2005 HSR&D National Meeting Abstract
3054 — The Role of the Local Health Care Environment in VA Care: Does Managed Care Matter?
Soban LM (VA Center for the Study of Healthcare Provider Behavior)
Yano EM (VA Center for the Study of Healthcare Provider Behavior)
Parkerton PH (UCLA, School of Public Health)
Rubenstein LV (VA Center for the Study of Healthcare Provider Behavior)
Ettner SL (UCLA, School of Medicine)
The phenomenon by which the presence of managed care influences the structure and functioning of the entire health care system—not just that within the managed care arena—is known as the “managed care spillover effect”. Possible mechanisms for this effect include influences on physician practice patterns, physician mix, and available technology. Little is known about whether the “spillover effect” also influences the processes and outcomes of care. We evaluated the extent to which levels of area managed care penetration may account for some degree of variation in the delivery of CRC screening in VA facilities.
We obtained patient data from the VHA External Peer Review Program (EPRP) and Austin datasets. Data on managed care activity—defined as the percent of HMO enrollment per total area population—were obtained from Interstudy. Facility-level covariates such as rural location, academic affiliation, and facility size were obtained from the VHA Survey of Primary Care Practices and Area Resource File. Generalized estimating equations were performed to examine the effect of local managed care activity on: (1) the probability of receiving CRC screening, and (2) the probability of receiving screening from within vs. outside the VA health care system.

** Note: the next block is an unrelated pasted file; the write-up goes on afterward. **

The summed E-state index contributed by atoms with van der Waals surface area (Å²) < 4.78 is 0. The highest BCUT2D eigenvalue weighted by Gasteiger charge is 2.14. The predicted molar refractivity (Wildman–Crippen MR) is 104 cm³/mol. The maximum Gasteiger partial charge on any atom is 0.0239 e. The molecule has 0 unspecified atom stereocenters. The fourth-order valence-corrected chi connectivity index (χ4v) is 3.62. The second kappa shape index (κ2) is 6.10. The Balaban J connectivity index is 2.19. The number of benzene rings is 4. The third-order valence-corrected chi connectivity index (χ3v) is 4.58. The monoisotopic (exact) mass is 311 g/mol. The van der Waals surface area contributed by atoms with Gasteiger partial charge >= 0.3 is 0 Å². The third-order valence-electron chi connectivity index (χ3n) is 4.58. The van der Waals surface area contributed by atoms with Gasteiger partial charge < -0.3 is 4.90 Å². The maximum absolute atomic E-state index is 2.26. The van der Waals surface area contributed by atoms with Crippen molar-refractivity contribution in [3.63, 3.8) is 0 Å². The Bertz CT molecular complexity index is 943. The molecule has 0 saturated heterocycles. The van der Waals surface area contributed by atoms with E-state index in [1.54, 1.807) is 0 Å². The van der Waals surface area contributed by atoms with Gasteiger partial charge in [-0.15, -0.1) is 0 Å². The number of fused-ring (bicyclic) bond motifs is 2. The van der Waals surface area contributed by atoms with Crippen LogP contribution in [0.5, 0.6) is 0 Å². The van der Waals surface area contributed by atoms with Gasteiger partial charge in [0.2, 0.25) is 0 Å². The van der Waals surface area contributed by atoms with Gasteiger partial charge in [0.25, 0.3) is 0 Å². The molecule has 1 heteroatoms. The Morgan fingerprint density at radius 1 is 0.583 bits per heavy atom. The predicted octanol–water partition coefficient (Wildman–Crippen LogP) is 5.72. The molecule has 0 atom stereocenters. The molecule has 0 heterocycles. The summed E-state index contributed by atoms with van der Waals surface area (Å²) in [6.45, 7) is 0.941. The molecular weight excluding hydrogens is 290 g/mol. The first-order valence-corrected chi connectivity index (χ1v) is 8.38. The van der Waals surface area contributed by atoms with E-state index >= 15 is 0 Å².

The level of managed care activity surrounding VA facilities is not a significant predictor of the overall receipt of CRC screening, but is a significant, positive predictor of receipt of veterans’ CRC screening by an outside non-VA provider. Female gender and the presence of Medicare or other insurance were also significantly and positively associated with receipt of outside screening. Conversely, Black race was significantly and positively associated with receipt of within-VA screening.
Performance of VA facilities located in areas with higher levels of managed care may partially benefit from patients’ receipt of CRC screening from non-VA providers, especially for women and veterans with insurance coverage
Since VA performance measures incorporate evidence of services obtained both within and outside the VA health care system, VA facilities located in areas with lower levels of managed care penetration are at a comparative disadvantage, where patients are less likely to benefit from access to more than one system of care.